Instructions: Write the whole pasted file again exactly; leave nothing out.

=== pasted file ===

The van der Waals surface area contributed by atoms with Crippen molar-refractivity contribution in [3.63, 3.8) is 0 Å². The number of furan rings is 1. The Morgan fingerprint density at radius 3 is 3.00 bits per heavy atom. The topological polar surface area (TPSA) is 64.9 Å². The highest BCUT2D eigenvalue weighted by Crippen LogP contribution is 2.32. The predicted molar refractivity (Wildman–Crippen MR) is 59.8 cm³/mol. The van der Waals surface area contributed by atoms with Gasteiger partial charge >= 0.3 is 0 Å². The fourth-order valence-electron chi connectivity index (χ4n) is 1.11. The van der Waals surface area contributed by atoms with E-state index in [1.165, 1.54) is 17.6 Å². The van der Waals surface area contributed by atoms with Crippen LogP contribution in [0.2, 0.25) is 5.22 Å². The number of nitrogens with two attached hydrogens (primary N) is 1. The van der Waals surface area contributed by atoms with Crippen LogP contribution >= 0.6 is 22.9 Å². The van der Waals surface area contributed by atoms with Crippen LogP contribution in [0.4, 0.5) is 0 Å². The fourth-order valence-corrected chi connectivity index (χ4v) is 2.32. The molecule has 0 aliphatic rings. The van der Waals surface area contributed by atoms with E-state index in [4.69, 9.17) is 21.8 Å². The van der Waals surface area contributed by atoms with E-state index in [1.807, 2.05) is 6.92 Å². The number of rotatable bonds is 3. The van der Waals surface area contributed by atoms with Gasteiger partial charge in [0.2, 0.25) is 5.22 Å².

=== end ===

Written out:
The van der Waals surface area contributed by atoms with Crippen molar-refractivity contribution in [3.63, 3.8) is 0 Å². The number of furan rings is 1. The Morgan fingerprint density at radius 3 is 3.00 bits per heavy atom. The topological polar surface area (TPSA) is 64.9 Å². The highest BCUT2D eigenvalue weighted by Crippen LogP contribution is 2.32. The predicted molar refractivity (Wildman–Crippen MR) is 59.8 cm³/mol. The van der Waals surface area contributed by atoms with Gasteiger partial charge >= 0.3 is 0 Å². The fourth-order valence-electron chi connectivity index (χ4n) is 1.11. The van der Waals surface area contributed by atoms with E-state index in [1.165, 1.54) is 17.6 Å². The van der Waals surface area contributed by atoms with Crippen LogP contribution in [0.2, 0.25) is 5.22 Å². The number of nitrogens with two attached hydrogens (primary N) is 1. The van der Waals surface area contributed by atoms with Crippen LogP contribution >= 0.6 is 22.9 Å². The van der Waals surface area contributed by atoms with Crippen LogP contribution in [0.4, 0.5) is 0 Å². The fourth-order valence-corrected chi connectivity index (χ4v) is 2.32. The molecule has 0 aliphatic rings. The van der Waals surface area contributed by atoms with E-state index in [4.69, 9.17) is 21.8 Å². The van der Waals surface area contributed by atoms with E-state index in [1.807, 2.05) is 6.92 Å². The number of rotatable bonds is 3. The van der Waals surface area contributed by atoms with Gasteiger partial charge in [0.2, 0.25) is 5.22 Å².